Global Disharmony Over MRLs

Maximum residue levels (MRLs) for pesticides are as much about trade as they are about human safety. That’s why they are important to U.S. agriculture, which depends on the export market for many crops.

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An MRL is defined as the maximum concentration of pesticide residue that is legally permitted or recognized as acceptable in, or on, a food, agricultural commodity, or animal feed as set by Codex or a national regulatory authority. But what happens when one country’s MRL is different than its trading partners, or if it has no MRL at all? That is a problem trading partners have been battling over for decades in an effort to harmonize MRLs.

“Grower organizations from across the country have been involved in this issue for quite some time with their participation in groups such as the NAFTA Technical Working Group and the Codex Joint Food and Agriculture Organization/World Health Organization (FAO/WHO) Meetings on Pesticide Residues, but the issue seemed to really have picked up significant momentum during the middle of this decade,” says Mike Aerts, with the Florida Fruit & Vegetable Association. “Where discrepancies occur, adjustment is going to depend on the country in question. Certain countries are very steadfast in their declared MRLs/tolerances, and little optimism exists as to whether or not they might adjust their numbers, which is why grower organizations and the U.S. regulatory authorities are so heavily involved in activities such as the Global Minor Use Summit where one of the primary objectives is to harmonize national MRLs and/or move for acceptance of Codex MRLs.”

Canadian Overhaul

Canada plans a major overhaul of its MRL system this year. That’s important because more than $7 billion worth of U.S. commodities are exported to Canada on an annual basis. It is a huge market for Florida fruits and vegetables.

“Canada has had an accepted default of 0.1 parts per million (ppm) ‘inadvertent residue tolerance’ in place up to this point, which made it legal or acceptable for residues of any active ingredient to be found on any commodity imported into Canada as long as those detectable residues were below 0.1 ppm,” says Aerts. “Canada is now doing away with this default 0.1 ppm inadvertent residue tolerance. This decision is more than likely going to cause numerous trade irritant issues for any commodity/active ingredient combinations that do not have an established tolerance/MRL in place in Canada.”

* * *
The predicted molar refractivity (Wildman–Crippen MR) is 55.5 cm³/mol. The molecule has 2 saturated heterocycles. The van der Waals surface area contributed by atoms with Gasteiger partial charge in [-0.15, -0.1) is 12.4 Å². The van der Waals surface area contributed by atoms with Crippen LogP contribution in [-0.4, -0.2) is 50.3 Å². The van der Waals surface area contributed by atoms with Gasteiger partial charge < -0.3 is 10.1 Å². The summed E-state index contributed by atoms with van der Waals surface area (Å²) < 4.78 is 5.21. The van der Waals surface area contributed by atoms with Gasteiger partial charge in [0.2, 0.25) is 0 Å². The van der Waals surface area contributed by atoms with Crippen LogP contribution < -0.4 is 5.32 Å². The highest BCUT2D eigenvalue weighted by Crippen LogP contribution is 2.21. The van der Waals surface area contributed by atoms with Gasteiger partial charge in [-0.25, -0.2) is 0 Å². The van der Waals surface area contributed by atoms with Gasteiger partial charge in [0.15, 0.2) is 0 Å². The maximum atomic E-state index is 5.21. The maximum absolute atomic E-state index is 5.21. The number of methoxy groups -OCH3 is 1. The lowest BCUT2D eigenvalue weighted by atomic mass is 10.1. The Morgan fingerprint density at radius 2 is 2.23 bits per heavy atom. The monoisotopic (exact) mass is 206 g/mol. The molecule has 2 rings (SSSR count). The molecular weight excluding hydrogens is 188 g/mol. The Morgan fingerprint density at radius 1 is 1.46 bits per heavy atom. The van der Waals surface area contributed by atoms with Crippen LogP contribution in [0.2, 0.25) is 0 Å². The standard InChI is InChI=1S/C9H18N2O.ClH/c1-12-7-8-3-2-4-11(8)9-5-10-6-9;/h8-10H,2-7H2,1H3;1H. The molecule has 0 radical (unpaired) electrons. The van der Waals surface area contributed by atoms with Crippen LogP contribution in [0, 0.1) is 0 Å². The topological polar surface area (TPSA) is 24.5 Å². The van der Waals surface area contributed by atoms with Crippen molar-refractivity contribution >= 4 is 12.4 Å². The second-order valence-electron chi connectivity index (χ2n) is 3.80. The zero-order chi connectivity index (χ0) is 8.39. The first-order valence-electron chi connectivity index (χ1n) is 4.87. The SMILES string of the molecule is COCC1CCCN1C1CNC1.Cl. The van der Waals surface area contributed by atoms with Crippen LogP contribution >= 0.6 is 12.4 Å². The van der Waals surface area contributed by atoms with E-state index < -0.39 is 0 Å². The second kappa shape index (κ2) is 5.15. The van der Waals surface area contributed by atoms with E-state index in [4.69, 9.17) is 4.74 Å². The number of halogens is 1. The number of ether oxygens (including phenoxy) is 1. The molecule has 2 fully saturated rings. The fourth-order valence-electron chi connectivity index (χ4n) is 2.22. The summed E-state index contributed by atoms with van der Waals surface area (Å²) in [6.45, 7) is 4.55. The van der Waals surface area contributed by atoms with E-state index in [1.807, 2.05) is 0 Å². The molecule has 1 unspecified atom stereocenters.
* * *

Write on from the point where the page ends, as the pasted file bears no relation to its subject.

A seven-year transition is what the current plan calls for in phasing out of the default tolerance program and phasing in the specific tolerance/MRL requirements.

“It is envisioned that for MRLs that fall below 0.1 ppm, Canada will hopefully defer to the U.S.’s Food Quality Protection Act approved tolerances, but that’s still not a certainty,” says Aerts. “For tolerances above 0.1 ppm, a complete import tolerance petition or a full Canadian registration tolerance petition will have to be developed, reviewed, and approved by the Canadian regulatory authorities, so literally thousands of MRLs are still in limbo with respect to Canada.”

Responsible Recordkeeping

It seems like recordkeeping and traceability grow in importance every year, and MRLs only add to this urgency.

“If a residue problem/barrier does ever present itself, detailed records are going to be a must,” says Aerts. “For instance, if a ‘violation’ is detected in a commodity exported to Japan, the first thing the Japanese government does is advise the U.S. Embassy of the problem. Sanctions then are imposed on the shipper responsible for importing that commodity to Japan.

“A complete investigation as to how the violation occurred then takes place, which determines whether it was an issue related to that active ingredient not being registered in Japan, or whether it was a drift problem, or whether it was a contamination or cross contamination issue, etc. A best possible explanation must then be presented, supported by spray records, labels, pre-testing data, and things of this nature. All of this information benefits the argument that will be performed by the U.S. Embassy and USDA’s Foreign Ag Service. So yes, accurate, detailed recordkeeping is going to be a must for product to be exported.”